The $1 million reward promised by Los Angeles Mayor Antonio Villaraigosa for information leading to the capture of quadruple murder suspect Christopher Dorner may be compromised by a major loophole if Dorner's body was burned in a Big Bear, Calif., cabin, as it is appearing increasingly likely is the case.

Over the weekend Villaraigosa announced that a $1 million reward funded by various groups would be made available to anyone who provided "information that will lead to Mr. Dorner's capture":

"Yesterday leaders from throughout the region, including leaders from businesses, came together to pool resources and protect our core value of public safety," Villaraigosa announced. "Collectively this group, led by my office, is posting a reward of $1 million for information that will lead to Mr. Dorner's capture."

A number of citizens came forward with information that proved crucial in helping law enforcement authorities find and corner Dorner, but if he is indeed dead, the award may not be forthcoming, as the wording leaves a massive loophole. Namely, if he is dead, that means that he was never "captured," and as such the mayor's office could decide to deny the informants the $1 million reward, though TMZ reports that his office has not yet said whether or not it will award the money despite the loophole.

TMZ reports that the Los Angeles City Council also set up a $100,000 reward for information that leads to "the identification, apprehension, and conviction" of Dorner, which clearly leaves the same loophole open, and Council sources told the site that there is a dispute between legal staff members about what to do about the reward. 

And the L.A. County Board of Supervisors also announced a $100,000 award for information "leading to the capture of Christopher Dorner," TMZ reported, which means the same loophole could be used in order to deny the monetary benefit.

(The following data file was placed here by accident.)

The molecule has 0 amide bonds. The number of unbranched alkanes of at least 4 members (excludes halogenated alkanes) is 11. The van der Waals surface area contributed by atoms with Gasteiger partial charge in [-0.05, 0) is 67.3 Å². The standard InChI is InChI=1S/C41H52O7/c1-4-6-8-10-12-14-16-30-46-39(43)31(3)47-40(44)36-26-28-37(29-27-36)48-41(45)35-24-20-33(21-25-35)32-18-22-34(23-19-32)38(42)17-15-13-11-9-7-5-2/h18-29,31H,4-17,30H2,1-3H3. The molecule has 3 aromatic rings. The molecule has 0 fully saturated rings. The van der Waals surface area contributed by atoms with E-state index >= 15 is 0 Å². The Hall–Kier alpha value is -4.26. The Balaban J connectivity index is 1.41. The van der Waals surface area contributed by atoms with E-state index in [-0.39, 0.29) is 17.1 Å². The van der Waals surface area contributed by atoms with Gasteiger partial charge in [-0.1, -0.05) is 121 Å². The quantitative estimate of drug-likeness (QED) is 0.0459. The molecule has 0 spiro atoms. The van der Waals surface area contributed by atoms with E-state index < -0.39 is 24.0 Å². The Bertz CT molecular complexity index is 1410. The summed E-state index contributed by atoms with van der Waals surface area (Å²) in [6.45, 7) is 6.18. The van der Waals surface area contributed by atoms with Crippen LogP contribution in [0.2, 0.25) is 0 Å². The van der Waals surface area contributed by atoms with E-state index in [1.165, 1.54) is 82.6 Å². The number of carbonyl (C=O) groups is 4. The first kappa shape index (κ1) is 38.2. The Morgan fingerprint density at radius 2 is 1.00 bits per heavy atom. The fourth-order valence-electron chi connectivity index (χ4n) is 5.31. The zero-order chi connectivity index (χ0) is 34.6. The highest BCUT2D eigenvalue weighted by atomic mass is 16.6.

Dormer was fired by the LAPD in 2008, and recently posted a rambling manifesto on his Facebook page stating, among other things, his desire to kill a number of LAPD officers in order to get back at the department for the termination.

Dormer, a 33-year-old former Los Angeles police officer and military veteran, is suspected of killing four people in a wild spree of violence that began when he allegedly killed Monica Quan and Keith Lawrence inside a vehicle in Irvine, Calif., on Feb. 3. Quan is a daughter of a former LAPD officer.

On Feb. 7, Dorner allegedly shot a police officer in Corona, Calif., but was able to evade capture. He allegedly went on to ambush and shoot two officers later that day at a Riverside, Calif., intersection, one of whom -- 34-year-old Michael Crain -- died. The other officer survived the attack.

A massive manhunt for Dorner was undertaken, sweeping across Southern California for six days, but the trail was cold until Tuesday, when a woman reportedly held hostage by Dorner escaped and called the police.

California Fish and Game officers then reportedly saw Dorner and engaged him in a firefight before he "fled into the forest and barricaded himself inside a cabin," authorities told a local CBS affiliate.

A furious shootout ensued between the suspect and law enforcement authorities, during which two San Bernardino County sheriff's deputies were shot, one of whom died.

A fire broke out at the cabin a couple of hours later, but police have not yet confirmed what started it. And, as mentioned before, human remains were recovered from the burned-out building, but they have not yet been positively identified.